Essential Elements of a Contract


Prepare a two to three-page paper, following the APA guidelines, detailing the essential elements of a contract. At a minimum, your paper must include a detailed description of the concepts of offer, acceptance and legal consideration. You are encouraged to seek our scholarly sources and websites to support your observations. Reference Mallor, J.P., Barnes, A.J., Bowers, T., &Langvardt, A.W. (2010). Business Law: The ethical, global, and e-commerce environment (14th ed.). New York: Irwin/McGraw Hill. ISBN: 978-0-07-337764-3.


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Offer. 2

Acceptance. 3

Intention of legal consequences. 3

Consideration. 4

References. 5

In order for a contract to be said to exist, four aspects that have to be put into consideration include identifiable parties who are capable of contracting, their express consent, and a sufficient cause or consideration, and a lawful object. The aspects are often propounded using four elements of a contract: offer, acceptance, the intention of legal consequences, and consideration (Mallor et al, 2010). Every agreement has to contain these four elements in order to be considered a contract. In case one of these ingredients is not there, the agreement is not legally binding.


In any type of contract, there is a need for a definite and clearly stated offer to undertake a certain activity (Chirelstein, 1998). An offer could be a quotation to the main contractor made by a subcontractor or an offer to lease. An offer is not similar to an invitation to treat. In an invitation to treat, persons are invited to make an offer to other persons, or simply an offer to put some offers into consideration. Acceptance of an invitation to treat does not constitute an agreement.


Similarly, an offer does not include requests for proposals, ballpark estimates, letters of intent or expressions of interest. An offer lapse upon the expiry of the time for acceptance, the withdrawal of the offer before it has been accepted, or after a reasonable time within the prevailing circumstances. Contracts of great value tend to have a long life of the offer.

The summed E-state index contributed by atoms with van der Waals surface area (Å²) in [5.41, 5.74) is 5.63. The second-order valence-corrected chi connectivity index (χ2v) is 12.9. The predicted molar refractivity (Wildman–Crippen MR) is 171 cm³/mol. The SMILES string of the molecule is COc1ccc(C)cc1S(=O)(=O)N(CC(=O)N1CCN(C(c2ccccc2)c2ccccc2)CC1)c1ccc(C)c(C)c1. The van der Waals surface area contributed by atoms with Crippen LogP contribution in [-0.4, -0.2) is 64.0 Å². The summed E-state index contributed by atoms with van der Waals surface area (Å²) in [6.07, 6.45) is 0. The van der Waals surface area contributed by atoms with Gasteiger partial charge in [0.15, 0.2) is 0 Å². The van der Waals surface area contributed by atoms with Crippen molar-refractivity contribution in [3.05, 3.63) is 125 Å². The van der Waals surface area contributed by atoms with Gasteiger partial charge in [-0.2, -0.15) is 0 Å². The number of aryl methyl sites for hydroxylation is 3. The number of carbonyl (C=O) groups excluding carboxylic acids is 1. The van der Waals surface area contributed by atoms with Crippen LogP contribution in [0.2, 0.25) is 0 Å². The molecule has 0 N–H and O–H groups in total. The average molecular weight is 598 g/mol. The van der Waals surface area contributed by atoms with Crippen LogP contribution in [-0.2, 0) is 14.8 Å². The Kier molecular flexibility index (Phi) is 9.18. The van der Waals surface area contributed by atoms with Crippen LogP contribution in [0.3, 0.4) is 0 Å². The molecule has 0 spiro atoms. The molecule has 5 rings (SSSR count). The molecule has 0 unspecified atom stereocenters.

In any contract, only what has been offered needs to be accepted. It needs to be accepted exactly in the form in which it was offered, without any conditions. In case new terms are suggested, this results in a counter-offer, which can either be rejected or accepted. Many offers or counteroffers may be made before an agreement is reached. It does not matter who makes the final offer; what matters is the fact that the acceptance of a certain offer brings the negotiations to a conclusion, through terms and conditions that are established in the contract.

The acceptance of an offer may be made in writing or verbally. It can also be inferred by an action that clearly indicates acceptance, which in other words amounts to the performance of the contract (Hunter, 2009). The acceptance needs to be in conformity with the method of the person who makes the offer in order for it to be effective.

Intention of legal consequences

In any valid contract, it is required that the intention of the parties is to enter into an agreement that is legally binding. In other words, the parties that are entering into the contract must have the intention of creating legal relations. They must also understand their agreement is enforceable by law. The presumption of the intention of creating legal relations is emphasized, such that the contract does not have to state expressly that you fully understand the legal consequences that go with the contract and you intend them to follow. If both parties to the contract make a decision not to make their agreement legally binding, they must state this clearly in the contract, a measure that will prevent the contract from being legally enforceable.


Any contract that is binding must have the support of valuable consideration. This means that one party makes a promise to do something so that the other party may provide a benefit that is of value, that is, the consideration. Here, consideration refers to whatever each party must give out to the other as the price for the promises of the other party. In ordinary cases, consideration takes the form of payment of money, although this is not necessarily the case; the consideration can be anything of value, including the promise to refrain from exercising a certain right or not to do something (Mallor et al 2010).


Chirelstein, M. (1998) Concepts and case analysis in the law of contracts, New York: Foundation Press.

Hunter, H. (2009) Modern law of contracts, Boston: Warren Gorham Lamont.

Mallor, J., Barnes, A., Bowers, T., &Langvardt, A. (2010) Business Law: The ethical, global, and eCommerce environment (14th Ed.) New York: Irwin/McGraw Hill.

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